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Printing with dye from leaves

Use the green colour of plants as a dye to make a greeting card
Science content (2016 curriculum): 
Biology: Features, Adaptations of Living Things (K, 1, 3, 7)
Biology: First People’s sustainable use of Living Things (K, 2, 3)
Chemistry: First People’s Materials/Separation methods (1, 6)
Chemistry: Atoms, Molecules (3-7)
  • Ferns
  • Cloth squares
  • Tape
  • Hammer/rock
  • Wooden board to hammer on
  • Newspaper to protect board or table
  • Cards with window cut out
  • Glue

Lay pieces of fern on a piece of the cloth in a design you like.
Tape the ferns to the cloth. Make sure they are completely covered with tape.
Use the hammer, or a rock, to pound the ferns onto the cloth. Smash the ferns completely, so their colour transfers to the cloth.
Peel the tape and ferns off the cloth.
Open the card and put a few drops of glue around the edge of the window.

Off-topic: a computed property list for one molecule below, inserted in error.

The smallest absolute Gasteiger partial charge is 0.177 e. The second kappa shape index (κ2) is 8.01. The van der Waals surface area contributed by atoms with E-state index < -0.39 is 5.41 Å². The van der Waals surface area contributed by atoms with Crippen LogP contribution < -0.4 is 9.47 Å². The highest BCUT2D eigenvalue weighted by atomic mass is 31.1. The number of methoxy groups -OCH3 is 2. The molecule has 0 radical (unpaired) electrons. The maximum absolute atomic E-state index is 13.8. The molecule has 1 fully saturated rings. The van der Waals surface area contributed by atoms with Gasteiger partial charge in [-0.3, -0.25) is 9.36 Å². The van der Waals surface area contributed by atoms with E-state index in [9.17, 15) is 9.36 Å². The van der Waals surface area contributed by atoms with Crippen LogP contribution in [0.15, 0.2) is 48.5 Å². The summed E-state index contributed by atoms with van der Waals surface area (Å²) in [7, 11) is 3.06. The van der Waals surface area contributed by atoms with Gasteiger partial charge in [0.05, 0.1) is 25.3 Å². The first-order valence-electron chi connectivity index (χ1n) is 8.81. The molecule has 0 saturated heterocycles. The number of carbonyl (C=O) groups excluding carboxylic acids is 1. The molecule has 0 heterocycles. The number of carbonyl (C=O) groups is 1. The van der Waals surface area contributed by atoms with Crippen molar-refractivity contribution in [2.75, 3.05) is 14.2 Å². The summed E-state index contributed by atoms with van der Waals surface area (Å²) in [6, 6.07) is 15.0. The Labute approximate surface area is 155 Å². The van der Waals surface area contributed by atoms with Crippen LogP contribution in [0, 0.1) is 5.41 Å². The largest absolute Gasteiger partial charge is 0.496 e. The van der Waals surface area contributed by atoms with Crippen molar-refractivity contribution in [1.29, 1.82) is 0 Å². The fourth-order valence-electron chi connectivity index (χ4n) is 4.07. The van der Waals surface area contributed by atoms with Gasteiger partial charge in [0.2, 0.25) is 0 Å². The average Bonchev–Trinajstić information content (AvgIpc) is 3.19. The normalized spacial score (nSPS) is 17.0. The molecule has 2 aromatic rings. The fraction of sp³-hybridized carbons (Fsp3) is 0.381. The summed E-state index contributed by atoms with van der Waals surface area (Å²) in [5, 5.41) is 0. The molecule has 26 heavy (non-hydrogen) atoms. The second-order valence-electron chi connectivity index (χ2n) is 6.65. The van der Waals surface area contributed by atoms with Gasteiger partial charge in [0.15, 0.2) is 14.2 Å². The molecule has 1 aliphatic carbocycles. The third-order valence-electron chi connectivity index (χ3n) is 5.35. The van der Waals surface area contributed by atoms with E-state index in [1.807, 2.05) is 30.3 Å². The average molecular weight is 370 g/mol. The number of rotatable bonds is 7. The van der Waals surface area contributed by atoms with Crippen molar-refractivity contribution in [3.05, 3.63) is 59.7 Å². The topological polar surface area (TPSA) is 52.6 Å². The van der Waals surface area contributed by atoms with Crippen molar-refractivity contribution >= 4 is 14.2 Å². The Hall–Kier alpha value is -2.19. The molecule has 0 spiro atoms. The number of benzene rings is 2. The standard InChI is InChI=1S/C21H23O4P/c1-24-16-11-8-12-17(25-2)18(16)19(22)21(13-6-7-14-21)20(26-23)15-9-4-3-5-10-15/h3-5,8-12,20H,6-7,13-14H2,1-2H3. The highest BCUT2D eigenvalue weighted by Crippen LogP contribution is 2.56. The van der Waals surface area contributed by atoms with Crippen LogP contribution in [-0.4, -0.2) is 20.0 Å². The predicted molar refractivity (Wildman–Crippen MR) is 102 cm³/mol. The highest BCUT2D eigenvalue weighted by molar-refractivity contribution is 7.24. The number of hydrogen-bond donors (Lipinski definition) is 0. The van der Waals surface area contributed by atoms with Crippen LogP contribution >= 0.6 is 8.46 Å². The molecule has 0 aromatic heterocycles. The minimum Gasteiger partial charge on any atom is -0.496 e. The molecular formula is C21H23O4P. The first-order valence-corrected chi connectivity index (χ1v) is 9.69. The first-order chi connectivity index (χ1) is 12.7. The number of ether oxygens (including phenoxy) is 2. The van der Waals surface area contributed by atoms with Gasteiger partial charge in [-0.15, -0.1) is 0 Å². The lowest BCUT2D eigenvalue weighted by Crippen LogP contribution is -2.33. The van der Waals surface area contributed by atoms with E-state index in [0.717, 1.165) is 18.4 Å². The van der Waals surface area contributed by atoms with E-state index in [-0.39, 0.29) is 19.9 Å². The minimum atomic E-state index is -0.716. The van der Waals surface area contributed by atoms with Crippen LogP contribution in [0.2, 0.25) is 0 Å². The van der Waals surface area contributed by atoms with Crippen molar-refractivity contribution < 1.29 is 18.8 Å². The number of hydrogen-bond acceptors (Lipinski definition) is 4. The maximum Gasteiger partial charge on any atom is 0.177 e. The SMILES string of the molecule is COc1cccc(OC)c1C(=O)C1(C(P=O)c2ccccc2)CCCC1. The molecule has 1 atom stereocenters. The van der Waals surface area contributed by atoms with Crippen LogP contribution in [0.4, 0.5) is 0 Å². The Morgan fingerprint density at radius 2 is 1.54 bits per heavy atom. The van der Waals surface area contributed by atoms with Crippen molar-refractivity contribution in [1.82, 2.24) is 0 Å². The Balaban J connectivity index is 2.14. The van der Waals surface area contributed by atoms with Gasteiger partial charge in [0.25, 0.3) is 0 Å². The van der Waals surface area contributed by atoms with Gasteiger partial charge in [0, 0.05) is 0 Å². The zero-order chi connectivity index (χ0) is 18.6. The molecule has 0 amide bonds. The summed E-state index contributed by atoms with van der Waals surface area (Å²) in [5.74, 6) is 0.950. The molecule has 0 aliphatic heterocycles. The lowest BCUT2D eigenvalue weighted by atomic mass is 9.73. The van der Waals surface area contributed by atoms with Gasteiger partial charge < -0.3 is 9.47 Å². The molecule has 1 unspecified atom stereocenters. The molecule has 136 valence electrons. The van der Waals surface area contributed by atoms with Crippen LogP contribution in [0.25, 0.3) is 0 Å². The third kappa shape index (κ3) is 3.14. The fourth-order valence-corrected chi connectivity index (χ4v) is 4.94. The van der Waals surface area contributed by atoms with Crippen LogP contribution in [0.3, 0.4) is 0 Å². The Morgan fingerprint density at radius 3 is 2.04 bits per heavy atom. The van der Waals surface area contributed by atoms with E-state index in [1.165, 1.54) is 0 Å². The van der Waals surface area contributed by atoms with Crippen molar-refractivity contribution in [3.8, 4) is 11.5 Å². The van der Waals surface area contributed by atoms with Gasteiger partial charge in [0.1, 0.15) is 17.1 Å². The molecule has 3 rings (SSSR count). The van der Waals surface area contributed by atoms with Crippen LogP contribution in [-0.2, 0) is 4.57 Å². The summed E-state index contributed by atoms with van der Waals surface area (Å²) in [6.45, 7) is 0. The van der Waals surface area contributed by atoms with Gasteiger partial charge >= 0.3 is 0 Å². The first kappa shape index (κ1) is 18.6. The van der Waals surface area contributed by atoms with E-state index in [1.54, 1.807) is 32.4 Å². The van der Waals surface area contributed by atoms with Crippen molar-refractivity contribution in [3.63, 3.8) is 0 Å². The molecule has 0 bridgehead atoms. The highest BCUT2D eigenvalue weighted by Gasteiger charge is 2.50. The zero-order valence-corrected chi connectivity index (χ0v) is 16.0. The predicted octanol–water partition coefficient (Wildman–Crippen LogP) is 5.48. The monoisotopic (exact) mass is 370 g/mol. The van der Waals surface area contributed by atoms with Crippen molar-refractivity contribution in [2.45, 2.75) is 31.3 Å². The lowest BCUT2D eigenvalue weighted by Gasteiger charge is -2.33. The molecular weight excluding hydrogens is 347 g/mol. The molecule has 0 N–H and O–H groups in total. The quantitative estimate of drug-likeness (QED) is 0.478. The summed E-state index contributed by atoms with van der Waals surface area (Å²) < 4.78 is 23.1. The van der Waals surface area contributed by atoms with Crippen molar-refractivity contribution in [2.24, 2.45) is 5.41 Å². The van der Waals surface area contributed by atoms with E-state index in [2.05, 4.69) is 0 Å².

Lay your cloth fern design over the window, so that it is held in place by the glue.
A beautiful card made form a natural dye!

What's going on?
The green colour in the fern leaves is called chlorophyll. In living plants, chlorophyll traps the sun's energy for plants to grow.
The First Nations have been making dyes from plants for a long time. The leaves, petals, bark and seeds of plants have all been used to make different dye colours.


Pink rhododendron petals also work well, and their colour lasts for a while.

Grades taught: 
Gr K
Gr 1
Gr 2
Gr 3
Gr 4
Gr 5
Teaching site: 
Van Dusen Botanical Garden